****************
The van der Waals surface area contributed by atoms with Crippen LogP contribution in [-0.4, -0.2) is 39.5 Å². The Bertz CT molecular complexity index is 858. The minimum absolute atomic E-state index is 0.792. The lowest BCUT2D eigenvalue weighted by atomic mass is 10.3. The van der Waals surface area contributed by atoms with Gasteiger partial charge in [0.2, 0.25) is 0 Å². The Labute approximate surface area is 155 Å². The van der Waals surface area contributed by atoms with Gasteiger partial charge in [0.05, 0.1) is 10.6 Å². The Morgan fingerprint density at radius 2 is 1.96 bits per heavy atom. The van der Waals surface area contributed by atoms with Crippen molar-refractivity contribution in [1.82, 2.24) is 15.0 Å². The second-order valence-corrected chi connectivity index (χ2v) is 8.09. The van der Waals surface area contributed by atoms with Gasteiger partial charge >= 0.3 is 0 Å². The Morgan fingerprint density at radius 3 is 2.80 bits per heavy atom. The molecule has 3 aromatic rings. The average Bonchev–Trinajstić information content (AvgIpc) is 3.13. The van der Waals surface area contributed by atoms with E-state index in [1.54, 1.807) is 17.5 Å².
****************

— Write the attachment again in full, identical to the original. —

The van der Waals surface area contributed by atoms with Crippen LogP contribution in [-0.4, -0.2) is 39.5 Å². The Bertz CT molecular complexity index is 858. The minimum absolute atomic E-state index is 0.792. The lowest BCUT2D eigenvalue weighted by atomic mass is 10.3. The van der Waals surface area contributed by atoms with Gasteiger partial charge in [0.2, 0.25) is 0 Å². The Labute approximate surface area is 155 Å². The van der Waals surface area contributed by atoms with Gasteiger partial charge in [0.05, 0.1) is 10.6 Å². The Morgan fingerprint density at radius 2 is 1.96 bits per heavy atom. The van der Waals surface area contributed by atoms with Crippen molar-refractivity contribution in [1.82, 2.24) is 15.0 Å². The second-order valence-corrected chi connectivity index (χ2v) is 8.09. The van der Waals surface area contributed by atoms with Gasteiger partial charge >= 0.3 is 0 Å². The Morgan fingerprint density at radius 3 is 2.80 bits per heavy atom. The molecule has 3 aromatic rings. The average Bonchev–Trinajstić information content (AvgIpc) is 3.13. The van der Waals surface area contributed by atoms with E-state index in [1.54, 1.807) is 17.5 Å².